Thermaltake Makes Waves with DIY Liquid Cooling Kits

Thermaltake has just announced a whole plethora of new liquid-cooling kits, designed to help any would be water-cooling enthusiast into the super-cooled big leagues that full loop cooling can provide.

There’s four different kits total, both start out life as either the C240, or C360. Each, as the name suggests comes with either a single 240mm dual rad, or a 360mm triple radiator for your CPU only liquid-cooled loop. On top of that, each version is available with both hard and soft tubing as well, depending on what takes your fancy.

With the hard tubing variants, Thermaltake’s included as standard, a 200ml DDC pump and reservoir combo, an addressable RGB Pacific W4 CPU water block, a 240mm/360mm rad depending, six 16mm G¼ inch compression fittings, two G¼ inch 90 degree adapters, a bottle of T1000 transparent coolant, and around 4M (8 lengths of 500mm) of 16mm outer diameter PETG tubing, and a silicon insert to form your bends. The soft tubing variant trades out the hard PETG for 2M of ½ inch inner diameter tubing, and the 16mm hard tubing compression fittings for ½ inch inner diameter soft tubing compression fittings instead. Both kits also get the required number of aRGB Sync radiator fans, a tube of thermal paste, a reservoir fill bottle, an RGB fan controller, and a PSU bridge for cycling your loop with as well, before powering it on for the first time.

Fears of aluminum?

For those worried about these being constructed from aluminum to save costs, (a metal that notoriously corrodes when combined with copper parts, inevitably gunking up and destroying your liquid-cooled system), rest assured Thermaltake has stated that the radiator is of a copper construction with a brass tank. Meaning that if you did want to expand your loop at a later date, you can add other copper components without worry.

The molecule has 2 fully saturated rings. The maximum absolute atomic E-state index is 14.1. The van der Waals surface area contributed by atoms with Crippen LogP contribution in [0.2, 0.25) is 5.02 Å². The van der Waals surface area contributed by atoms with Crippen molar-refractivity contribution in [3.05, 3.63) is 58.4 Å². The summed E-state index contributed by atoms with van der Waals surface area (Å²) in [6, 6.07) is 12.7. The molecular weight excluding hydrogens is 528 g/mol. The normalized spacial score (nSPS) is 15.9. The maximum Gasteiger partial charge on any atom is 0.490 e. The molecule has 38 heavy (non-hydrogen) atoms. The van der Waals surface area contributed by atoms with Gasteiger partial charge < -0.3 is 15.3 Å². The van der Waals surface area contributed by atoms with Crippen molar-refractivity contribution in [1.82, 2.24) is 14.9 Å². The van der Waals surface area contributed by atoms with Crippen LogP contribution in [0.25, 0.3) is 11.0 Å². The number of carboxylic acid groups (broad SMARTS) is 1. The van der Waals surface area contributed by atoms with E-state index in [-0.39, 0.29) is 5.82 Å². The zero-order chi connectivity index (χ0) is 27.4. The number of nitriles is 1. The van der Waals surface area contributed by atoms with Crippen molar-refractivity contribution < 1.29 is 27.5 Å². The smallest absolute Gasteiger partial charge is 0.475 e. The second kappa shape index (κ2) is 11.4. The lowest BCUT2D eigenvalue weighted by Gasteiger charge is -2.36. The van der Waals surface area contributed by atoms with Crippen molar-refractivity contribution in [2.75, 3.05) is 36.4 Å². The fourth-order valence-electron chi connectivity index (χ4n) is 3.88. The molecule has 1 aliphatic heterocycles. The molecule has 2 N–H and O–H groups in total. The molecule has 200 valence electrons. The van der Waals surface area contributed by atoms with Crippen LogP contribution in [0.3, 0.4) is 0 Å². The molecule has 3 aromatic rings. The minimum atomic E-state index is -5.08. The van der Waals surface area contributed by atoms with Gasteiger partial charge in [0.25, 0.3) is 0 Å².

Overall the kits look fairly reasonable, the inclusion of the two 90 degree fittings does puzzle us however. From the images they seem to be designed as T connectors, capable of operating both as 90 degree and 45 degree fittings, however if that’s the case, that means they’d require at least two plug fittings to plug the angle you’re not using, which aren't included. Hopefully it’s just a picture mixup on the site, and the press release. Even so, with hard tubing builds, you’ll typically need a lot more than two 90 degree angles to make a clean looking system, oh and a heat gun too.

No word on pricing or availability just yet although we’ve been assured they’re due to launch almost immediately.

Zak Storey

As Associate Editor of Tom's Hardware's prestigous British division, Zak specializes in system building, case reviews and peripherals, and has a particular penchant for liquid-cooling. He's also a lover of all things Viking/Scandinavian (thus the poor attempt at a beard).

  • Krazie_Ivan
    i've had good luck with TT AIOs, & a few of their cases are also great value for cool temps, but i'm not sure this venture into custom-loop is the right direction... not going to pull most AIO users up market, & not likely to attract many custom peeps away from EK,etc

    ...really wish more Mfgs would get into semi-custom water cooling; serviceable, repairable, expandable (ala Kraken G12 style GPU adapters, and extra pumps/reservoirs/lines/rad options), with easy no-drip no-leak quick disconnects.

    full-cover blocks, compression fittings, hard-line tubes, etc ...all very nice stuff, but far too expensive & low ROI value/performance for most of us. at the other end of the spectrum, AIOs have to be tossed out entirely when they suffer any failure at all or even just get too old - what a waste. products somewhere in the middle would be nice!